NPR, temporary workers, and survival of the fittest journalists

NPR

Over the weekend, the Washington Post provided some insight into the sausage-making of public radio with a look at how NPR is using temporary employees to staff its news operation. Now, some of the networks brightest full-timers are amplifying what they see as a problem via Twitter.

Temporary employees — 1 in 5 workers at NPR, the union says; management says 16 percent — are subject to termination without cause, and, of course, they have no guarantees of employment after their stint is done. That, the Post says, is one reason why so many young journalists have left.

“I felt like I could never make a mistake because, if I did, they’d just hire someone else,” said a former employee, who temped for two years before moving on. “I felt like I couldn’t take Christmas off, I can’t go to my high school reunion. Because if I do, I’ll be out of the loop.”

For temps who don’t land a longer work assignment, NPR’s system all but guarantees financial uncertainty, several said. A week’s employment, for example, might be followed by a longer, uncompensated layoff followed by another call to return. A long stretch between assignments not only plays havoc with a temp employee’s income, it also threatens to leave them with gaps in their insurance coverage.

Some temps at the network had been in the category for three years.

“You feel like you have the boyfriend who’s never going to put a ring on it,” one said.

“As a media company that strives to be innovative and nimble, we need talented people who can come in on a short-term basis to help us experiment with a new idea or pilot a new program,” Loren Mayor, NPR’s president of operations, tells the Post. “As a breaking news organization, we need additional reporters and editors to staff up for targeted news events like elections.”

It’s a good way to drive away good journalists, NPR’s Sam Sanders tweeted; particularly journalists of color.

“This was my exact experience,” host Audie Cornish said. “Got an offer to temp. Knew I could not afford it. Came back to NPR as an adult reporter after working elsewhere for a number of years. Sam’s thread brings up an important point regarding diversity.”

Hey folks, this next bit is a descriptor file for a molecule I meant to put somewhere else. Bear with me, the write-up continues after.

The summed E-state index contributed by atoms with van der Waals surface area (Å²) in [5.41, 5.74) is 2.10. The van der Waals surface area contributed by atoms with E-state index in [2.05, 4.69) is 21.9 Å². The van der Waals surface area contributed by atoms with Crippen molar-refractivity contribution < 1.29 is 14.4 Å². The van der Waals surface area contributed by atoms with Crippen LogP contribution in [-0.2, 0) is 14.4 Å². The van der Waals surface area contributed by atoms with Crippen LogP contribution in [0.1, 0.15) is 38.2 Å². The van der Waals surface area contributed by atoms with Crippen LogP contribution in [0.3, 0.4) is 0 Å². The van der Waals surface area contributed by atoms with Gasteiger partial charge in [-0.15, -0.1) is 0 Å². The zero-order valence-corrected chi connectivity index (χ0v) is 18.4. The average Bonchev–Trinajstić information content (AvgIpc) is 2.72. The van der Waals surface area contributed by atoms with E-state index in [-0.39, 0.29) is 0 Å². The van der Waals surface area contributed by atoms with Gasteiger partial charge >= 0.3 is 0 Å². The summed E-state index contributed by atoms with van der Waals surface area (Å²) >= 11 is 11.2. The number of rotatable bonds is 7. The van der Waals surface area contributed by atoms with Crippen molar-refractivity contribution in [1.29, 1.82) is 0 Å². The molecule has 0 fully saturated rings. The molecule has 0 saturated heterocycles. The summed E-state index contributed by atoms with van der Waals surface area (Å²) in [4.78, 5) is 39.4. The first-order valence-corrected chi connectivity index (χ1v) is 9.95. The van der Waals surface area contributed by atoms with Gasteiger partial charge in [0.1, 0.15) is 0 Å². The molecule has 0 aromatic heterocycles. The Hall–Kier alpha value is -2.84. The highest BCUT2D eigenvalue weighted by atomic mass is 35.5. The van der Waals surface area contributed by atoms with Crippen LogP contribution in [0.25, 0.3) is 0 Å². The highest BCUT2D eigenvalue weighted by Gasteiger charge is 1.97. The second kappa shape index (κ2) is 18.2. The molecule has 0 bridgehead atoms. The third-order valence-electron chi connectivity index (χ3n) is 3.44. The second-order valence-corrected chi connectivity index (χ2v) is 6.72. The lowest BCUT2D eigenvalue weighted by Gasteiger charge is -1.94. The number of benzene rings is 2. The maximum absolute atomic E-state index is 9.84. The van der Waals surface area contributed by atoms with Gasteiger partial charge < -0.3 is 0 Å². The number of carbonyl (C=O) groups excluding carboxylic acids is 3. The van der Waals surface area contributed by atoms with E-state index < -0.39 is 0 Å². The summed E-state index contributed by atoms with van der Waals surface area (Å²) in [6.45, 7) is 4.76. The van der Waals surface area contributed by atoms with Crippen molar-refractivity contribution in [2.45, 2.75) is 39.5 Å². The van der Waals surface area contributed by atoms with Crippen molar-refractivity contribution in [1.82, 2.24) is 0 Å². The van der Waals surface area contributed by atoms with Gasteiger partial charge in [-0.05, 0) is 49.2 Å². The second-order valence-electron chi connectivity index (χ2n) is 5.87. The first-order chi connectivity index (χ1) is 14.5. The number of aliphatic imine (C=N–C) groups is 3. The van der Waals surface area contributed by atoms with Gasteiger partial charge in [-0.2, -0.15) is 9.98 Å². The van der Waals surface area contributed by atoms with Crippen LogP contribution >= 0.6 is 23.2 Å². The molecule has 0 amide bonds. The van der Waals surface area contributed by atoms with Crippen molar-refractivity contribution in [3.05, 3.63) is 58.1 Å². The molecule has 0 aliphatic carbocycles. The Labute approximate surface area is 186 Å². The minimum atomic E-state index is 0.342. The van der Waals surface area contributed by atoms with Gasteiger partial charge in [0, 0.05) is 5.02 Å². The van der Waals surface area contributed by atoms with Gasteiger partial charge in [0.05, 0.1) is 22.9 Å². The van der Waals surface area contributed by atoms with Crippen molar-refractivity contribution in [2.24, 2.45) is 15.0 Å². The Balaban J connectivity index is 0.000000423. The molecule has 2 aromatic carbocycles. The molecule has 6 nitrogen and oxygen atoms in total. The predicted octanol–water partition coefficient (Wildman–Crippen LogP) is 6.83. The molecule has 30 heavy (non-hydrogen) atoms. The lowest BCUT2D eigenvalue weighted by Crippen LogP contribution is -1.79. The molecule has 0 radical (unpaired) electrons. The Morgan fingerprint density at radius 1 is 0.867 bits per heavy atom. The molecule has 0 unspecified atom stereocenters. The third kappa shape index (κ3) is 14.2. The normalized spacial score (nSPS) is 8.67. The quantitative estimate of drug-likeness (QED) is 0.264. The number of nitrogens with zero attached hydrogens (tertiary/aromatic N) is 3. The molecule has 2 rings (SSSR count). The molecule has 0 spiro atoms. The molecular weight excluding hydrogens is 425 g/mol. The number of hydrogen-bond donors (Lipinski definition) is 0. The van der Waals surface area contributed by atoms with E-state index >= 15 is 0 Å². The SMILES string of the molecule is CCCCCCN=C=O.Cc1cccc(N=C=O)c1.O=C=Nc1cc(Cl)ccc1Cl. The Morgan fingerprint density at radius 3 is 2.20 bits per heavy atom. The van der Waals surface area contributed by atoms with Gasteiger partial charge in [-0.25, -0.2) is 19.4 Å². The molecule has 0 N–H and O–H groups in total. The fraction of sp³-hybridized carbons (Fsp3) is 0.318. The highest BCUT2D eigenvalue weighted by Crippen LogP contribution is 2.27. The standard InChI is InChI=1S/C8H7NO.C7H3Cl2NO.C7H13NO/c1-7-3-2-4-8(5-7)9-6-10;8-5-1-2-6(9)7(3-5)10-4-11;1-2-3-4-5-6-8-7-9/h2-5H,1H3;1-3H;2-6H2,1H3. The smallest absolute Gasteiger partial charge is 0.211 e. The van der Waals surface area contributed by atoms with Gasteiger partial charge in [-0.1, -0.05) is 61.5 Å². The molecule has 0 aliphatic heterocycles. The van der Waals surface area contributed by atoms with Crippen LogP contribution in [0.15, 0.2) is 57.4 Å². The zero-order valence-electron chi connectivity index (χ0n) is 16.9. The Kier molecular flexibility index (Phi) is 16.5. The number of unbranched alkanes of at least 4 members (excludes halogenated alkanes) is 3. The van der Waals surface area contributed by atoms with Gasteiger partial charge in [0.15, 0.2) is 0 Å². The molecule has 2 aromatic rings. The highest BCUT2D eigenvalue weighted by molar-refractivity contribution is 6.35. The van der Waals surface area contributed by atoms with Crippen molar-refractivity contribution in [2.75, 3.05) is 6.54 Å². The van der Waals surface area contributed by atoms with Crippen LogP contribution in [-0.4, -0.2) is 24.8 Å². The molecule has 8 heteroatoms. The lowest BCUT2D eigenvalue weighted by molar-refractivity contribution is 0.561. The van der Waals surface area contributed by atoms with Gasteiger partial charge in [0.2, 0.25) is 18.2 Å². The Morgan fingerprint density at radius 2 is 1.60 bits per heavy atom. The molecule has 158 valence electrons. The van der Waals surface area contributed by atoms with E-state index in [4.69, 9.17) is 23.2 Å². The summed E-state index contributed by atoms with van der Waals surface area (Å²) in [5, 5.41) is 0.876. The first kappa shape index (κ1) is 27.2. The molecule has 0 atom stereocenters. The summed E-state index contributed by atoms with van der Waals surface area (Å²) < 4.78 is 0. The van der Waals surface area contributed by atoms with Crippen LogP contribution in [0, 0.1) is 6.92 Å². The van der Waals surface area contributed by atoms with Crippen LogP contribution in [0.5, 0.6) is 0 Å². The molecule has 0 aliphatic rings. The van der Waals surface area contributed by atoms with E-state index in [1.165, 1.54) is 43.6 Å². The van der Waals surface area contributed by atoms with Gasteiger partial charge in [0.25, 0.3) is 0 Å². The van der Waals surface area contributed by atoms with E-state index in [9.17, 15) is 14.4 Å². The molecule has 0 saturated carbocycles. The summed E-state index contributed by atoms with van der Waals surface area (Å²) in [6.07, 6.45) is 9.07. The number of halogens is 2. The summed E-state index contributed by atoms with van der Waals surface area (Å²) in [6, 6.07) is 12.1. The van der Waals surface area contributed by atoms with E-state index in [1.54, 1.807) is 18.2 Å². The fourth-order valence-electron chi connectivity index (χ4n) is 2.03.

“I was a temp for seven of my 16 years at NPR. I can’t say it caused my anxiety issues, but it certainly didn’t help,” former NPR reporter Julie Rovner said.

Left unmentioned in the article and the tweets is the experience level of those in temporary positions.

Historically in broadcast news, you don’t start at the top — and NPR is the top. And if you did — in internships, for example — eventually you went to a small market where you could make all your mistakes and learn all facets of the business.

It also provided a needed perspective that is often missing from the media centers of New York and Washington — a few square miles surrounded by reality, as my father in law, a broadcasting pioneer, used to say.

In smaller markets, journalists are closer to the audience, experience more, and can wean themselves off the “big on policy, short on humanity” aspect of the inner-Beltway mentality.

It was practical experience you can’t find at “the top.” Back when I was an editor at a radio network in New York, for example, I could look around the newsroom when breaking news created the chaos journalists usually feed on, and point out which reporters and anchors had experience in small and medium markets and which ones had started closer to the “top” and stayed on.

That process of becoming the “fittest” among journalists — or “paying your dues” — is more difficult now because small-market media has been drying up for decades, denying young journalists the opportunities they once had on their way to climbing the media ladder.

But, make no mistake, that ladder produces great journalists, as the number of people who’ve left NPR as temps, got experience elsewhere, and then returned as better journalists proves.

For sure, the business is hard economically, and has been since Marconi. But over the years its method of advancement also provided networks with a steady stream of seasoned journalists. Only the best survived the winnowing process. And the listeners were better for it.